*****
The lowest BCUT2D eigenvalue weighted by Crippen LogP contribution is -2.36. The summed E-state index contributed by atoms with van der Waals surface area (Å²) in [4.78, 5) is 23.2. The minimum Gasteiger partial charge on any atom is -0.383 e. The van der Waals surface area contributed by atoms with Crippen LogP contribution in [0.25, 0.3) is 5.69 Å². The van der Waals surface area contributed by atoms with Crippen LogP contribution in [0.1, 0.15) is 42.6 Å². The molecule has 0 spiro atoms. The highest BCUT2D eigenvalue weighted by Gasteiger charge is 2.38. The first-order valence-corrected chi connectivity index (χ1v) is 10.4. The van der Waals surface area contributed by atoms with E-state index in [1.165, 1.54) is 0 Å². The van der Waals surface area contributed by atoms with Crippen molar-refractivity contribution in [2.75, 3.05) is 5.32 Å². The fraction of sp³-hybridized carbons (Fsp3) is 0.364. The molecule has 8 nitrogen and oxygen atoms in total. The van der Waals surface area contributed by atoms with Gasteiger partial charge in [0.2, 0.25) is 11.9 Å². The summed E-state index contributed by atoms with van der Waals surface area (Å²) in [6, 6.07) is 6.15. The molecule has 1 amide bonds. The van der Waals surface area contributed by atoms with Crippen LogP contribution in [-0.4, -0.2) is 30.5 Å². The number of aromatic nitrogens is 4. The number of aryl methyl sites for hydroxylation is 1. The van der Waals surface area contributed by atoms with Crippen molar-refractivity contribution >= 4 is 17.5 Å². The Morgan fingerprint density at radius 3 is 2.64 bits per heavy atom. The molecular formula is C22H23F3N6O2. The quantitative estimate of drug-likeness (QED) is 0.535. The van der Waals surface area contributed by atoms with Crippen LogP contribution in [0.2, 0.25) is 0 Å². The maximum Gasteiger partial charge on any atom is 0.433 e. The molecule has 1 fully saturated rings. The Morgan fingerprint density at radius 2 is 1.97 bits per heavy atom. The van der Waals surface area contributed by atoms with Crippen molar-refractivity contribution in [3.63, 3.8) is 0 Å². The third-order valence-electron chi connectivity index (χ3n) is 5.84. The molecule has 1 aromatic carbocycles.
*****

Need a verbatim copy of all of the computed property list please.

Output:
The lowest BCUT2D eigenvalue weighted by Crippen LogP contribution is -2.36. The summed E-state index contributed by atoms with van der Waals surface area (Å²) in [4.78, 5) is 23.2. The minimum Gasteiger partial charge on any atom is -0.383 e. The van der Waals surface area contributed by atoms with Crippen LogP contribution in [0.25, 0.3) is 5.69 Å². The van der Waals surface area contributed by atoms with Crippen LogP contribution in [0.1, 0.15) is 42.6 Å². The molecule has 0 spiro atoms. The highest BCUT2D eigenvalue weighted by Gasteiger charge is 2.38. The first-order valence-corrected chi connectivity index (χ1v) is 10.4. The van der Waals surface area contributed by atoms with E-state index in [1.165, 1.54) is 0 Å². The van der Waals surface area contributed by atoms with Crippen molar-refractivity contribution in [2.75, 3.05) is 5.32 Å². The fraction of sp³-hybridized carbons (Fsp3) is 0.364. The molecule has 8 nitrogen and oxygen atoms in total. The van der Waals surface area contributed by atoms with Gasteiger partial charge in [0.2, 0.25) is 11.9 Å². The summed E-state index contributed by atoms with van der Waals surface area (Å²) in [6, 6.07) is 6.15. The molecule has 1 amide bonds. The van der Waals surface area contributed by atoms with Crippen LogP contribution in [-0.4, -0.2) is 30.5 Å². The number of aromatic nitrogens is 4. The number of aryl methyl sites for hydroxylation is 1. The van der Waals surface area contributed by atoms with Crippen molar-refractivity contribution >= 4 is 17.5 Å². The Morgan fingerprint density at radius 3 is 2.64 bits per heavy atom. The molecular formula is C22H23F3N6O2. The quantitative estimate of drug-likeness (QED) is 0.535. The van der Waals surface area contributed by atoms with Crippen LogP contribution in [0.2, 0.25) is 0 Å². The maximum Gasteiger partial charge on any atom is 0.433 e. The molecule has 1 fully saturated rings. The Morgan fingerprint density at radius 2 is 1.97 bits per heavy atom. The van der Waals surface area contributed by atoms with Crippen molar-refractivity contribution in [3.63, 3.8) is 0 Å². The third-order valence-electron chi connectivity index (χ3n) is 5.84. The molecule has 1 aromatic carbocycles.